To get the background to the points of interest – wet the paper and mingle a variety of dark colours (reds blues and oranges) into the wet paper – keeping maybe pale blues to the top to suggest sky (I am talking about your second image but a similar approach would work for the first).

    When dry, but before removing the masking – put in some interrupted branches with different dark mixtures.

    Wait till completely dry then remove masking fluid and with joy and intense colours dot in the bits where you want them. If too many or poorly arranged run a final wash to dull down any unwanted patches and smooge them with a moderately stiff brush – beautiful.

    Have a go Claudia. Anyone else like to try?

    (This spelling corrector keeps trying to take the ‘u’ out of colour – can you believe that?)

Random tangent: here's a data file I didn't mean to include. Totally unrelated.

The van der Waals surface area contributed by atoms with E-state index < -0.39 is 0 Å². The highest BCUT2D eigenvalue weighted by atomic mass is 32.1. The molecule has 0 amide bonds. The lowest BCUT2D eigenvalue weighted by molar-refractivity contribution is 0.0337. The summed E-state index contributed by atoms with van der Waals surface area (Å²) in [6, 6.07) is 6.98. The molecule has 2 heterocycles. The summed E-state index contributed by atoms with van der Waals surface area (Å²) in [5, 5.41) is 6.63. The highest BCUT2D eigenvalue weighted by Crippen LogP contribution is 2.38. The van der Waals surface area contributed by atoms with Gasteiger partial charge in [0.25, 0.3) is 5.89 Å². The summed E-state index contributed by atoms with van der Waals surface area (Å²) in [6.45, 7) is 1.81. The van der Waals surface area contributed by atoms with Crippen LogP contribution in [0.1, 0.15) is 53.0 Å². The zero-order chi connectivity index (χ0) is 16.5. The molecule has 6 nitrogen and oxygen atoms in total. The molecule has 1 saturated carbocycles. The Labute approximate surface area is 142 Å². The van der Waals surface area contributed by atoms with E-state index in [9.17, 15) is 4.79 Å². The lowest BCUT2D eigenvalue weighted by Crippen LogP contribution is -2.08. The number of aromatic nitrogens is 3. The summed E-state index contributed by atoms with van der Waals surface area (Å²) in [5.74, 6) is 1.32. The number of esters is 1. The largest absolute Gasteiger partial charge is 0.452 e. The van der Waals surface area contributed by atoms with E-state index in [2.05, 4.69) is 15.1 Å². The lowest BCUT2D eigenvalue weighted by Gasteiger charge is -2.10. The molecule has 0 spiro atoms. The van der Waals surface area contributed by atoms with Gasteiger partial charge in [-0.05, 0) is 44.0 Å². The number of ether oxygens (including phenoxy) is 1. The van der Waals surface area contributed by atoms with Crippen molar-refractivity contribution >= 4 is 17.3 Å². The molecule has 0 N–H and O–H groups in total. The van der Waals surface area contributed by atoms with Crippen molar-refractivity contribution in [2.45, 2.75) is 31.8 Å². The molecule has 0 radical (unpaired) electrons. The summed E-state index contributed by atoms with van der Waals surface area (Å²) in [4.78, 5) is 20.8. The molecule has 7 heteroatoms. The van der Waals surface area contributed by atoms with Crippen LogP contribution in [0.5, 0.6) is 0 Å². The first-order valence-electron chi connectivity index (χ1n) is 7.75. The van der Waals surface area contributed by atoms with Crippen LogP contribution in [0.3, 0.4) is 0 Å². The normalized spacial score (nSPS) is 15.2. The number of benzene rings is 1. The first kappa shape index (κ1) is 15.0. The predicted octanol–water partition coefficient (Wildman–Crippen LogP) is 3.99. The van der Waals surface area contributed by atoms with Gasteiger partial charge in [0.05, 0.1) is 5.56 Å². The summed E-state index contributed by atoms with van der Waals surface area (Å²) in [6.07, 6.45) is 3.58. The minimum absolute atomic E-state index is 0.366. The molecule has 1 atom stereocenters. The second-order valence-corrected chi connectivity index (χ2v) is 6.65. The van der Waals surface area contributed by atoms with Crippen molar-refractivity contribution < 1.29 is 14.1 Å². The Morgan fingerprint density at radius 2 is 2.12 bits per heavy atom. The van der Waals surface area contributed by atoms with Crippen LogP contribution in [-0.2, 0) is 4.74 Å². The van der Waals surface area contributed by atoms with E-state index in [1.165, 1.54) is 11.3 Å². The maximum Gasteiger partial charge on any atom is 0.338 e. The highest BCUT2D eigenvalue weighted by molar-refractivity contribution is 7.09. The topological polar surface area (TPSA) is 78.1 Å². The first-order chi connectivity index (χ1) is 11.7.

• artmodel says:


      Wow, that sounds like an interesting process. Do you think a beginner like me can pull that off? Your enthusiastic endorsement has me intrigued! Thanks for your advice and support.


      Also, I found this video demo about masking fluid by Cheap Joe’s:

  6. david says:

    Definitely try one using masking fluid. Put some color down first. You can apply it gesturally, letting the brush create the leaf shapes, then put your darker background in. Continue to work on it after it’s removed (don’t leave it on until the end – the edges are too sharp). I did this painting that way:

    Sierra Woods (2002)

    Have fun!

    • artmodel says:


      Wow, that painting looks fantastic! I’ve been discovering that this masking fluid technique is highly regarded. I just hope I can do it right!

      Thanks so much for your comments and tips.